Also, this clock doesn't quite seem period, and they haven't tried to recreate the c. 1937 astrological and geographical artwork either. (Nice to see a clock for Melbourne, rather than say Sydney, though.)


Nevertheless it's very pretty.


An elegant airport, for a more civilised age (or at least one with less need of Schiphol signage).


Back to the aircraft now. The First World War gallery was very well done (I must say it shades the RAF Museum's new equivalent, although I understand that's still a work in progress). This is a Voisin V pusher, an early-war bomber.


The rear control car of LZ113 (tactical number, not to be confused with production number LZ113), originally a military Zeppelin but transferred to the navy in August 1917, for which it flew 15 missions over the Baltic. It was given to France as war reparations in 1920 where it was used for structural testing.


The quadruple tail of a Caudron G4.


A SPAD VII, one of the war's great fighter aircraft; the very one flown by one of the war's great fighter pilots, Georges Guynemer.


A late-war Junkers D1; out of about 40 built this is the only survivor. It was the first all-metal (corrugated!) fighter to go into service (for the German navy), so it's doubly significant.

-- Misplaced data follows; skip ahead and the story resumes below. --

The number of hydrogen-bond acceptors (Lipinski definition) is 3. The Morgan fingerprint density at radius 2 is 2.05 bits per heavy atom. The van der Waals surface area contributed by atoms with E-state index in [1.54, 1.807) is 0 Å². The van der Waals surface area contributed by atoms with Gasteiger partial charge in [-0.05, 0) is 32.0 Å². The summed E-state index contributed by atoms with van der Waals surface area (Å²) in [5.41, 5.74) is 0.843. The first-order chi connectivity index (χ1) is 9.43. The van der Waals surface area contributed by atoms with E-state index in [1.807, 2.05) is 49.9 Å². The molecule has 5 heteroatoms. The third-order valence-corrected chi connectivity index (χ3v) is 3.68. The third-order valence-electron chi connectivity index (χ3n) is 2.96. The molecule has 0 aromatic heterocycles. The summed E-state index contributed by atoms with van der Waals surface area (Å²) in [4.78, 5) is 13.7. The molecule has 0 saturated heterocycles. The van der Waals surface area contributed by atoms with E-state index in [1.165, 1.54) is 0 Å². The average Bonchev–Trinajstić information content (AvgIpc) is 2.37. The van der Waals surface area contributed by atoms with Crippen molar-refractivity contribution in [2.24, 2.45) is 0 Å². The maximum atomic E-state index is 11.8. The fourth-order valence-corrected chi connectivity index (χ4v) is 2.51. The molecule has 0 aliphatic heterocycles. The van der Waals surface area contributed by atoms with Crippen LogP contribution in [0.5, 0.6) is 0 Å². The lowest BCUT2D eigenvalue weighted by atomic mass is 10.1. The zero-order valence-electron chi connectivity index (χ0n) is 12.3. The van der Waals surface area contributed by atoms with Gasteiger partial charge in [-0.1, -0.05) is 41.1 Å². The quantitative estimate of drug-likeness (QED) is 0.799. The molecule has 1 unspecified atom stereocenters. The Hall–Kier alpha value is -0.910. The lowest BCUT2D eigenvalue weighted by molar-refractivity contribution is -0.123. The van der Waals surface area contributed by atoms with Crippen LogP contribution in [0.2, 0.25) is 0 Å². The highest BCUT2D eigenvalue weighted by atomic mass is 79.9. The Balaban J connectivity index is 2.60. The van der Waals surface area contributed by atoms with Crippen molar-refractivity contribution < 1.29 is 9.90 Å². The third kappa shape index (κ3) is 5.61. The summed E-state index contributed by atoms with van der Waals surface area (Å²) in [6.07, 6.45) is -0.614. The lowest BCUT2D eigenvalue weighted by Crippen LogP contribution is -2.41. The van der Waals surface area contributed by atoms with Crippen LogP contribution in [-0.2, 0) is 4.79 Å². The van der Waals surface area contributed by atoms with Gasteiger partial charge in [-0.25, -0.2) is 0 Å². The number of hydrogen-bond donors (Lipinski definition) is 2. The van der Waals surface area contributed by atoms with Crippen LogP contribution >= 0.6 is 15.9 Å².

On to the 'espace' part of the museum. This is a replica of France's first satellite, Astérix (yes, named after the gallant Gaul), launched 26 November 1965 (and still up there). The French were only the third country to launch its own satellite using its own rocket, something they are justifiably proud of.


A label on the Soyuz T6 capsule, in which in 1982 Jean-Loup Chretien became the first French person in space, helpfully suggesting that rescuers should 'open the hatch!'


A gloriously red Breguet 19 from the interwar hall. Designed as a light bomber, this particular example is actually a variant modified for long distance flights. Named Point d'Interrogation (i.e. '?') it made the first heavier-than-air east-west crossing of the Atlantic, Le Bourget to New York, in September 1930. The stork on the fuselage is not to be confused with the stork on the fuselage of Guynemer's SPAD above; there it's a symbol of Escadrille 3, here it's a symbol of Hispano-Suiza, the engine manufacturer. Seems unnecessarily confusing, though.


Many of the museum's bigger aircraft are outside, but its the rockets which grab your attention. Here, Ariane 5 (first launch 1996).


And here, Ariane 1 (first launch 1979). They're only mockups, but it was easy to imagine them lifting off all of a sudden –– though I would have preferred to be a bit further away in that case!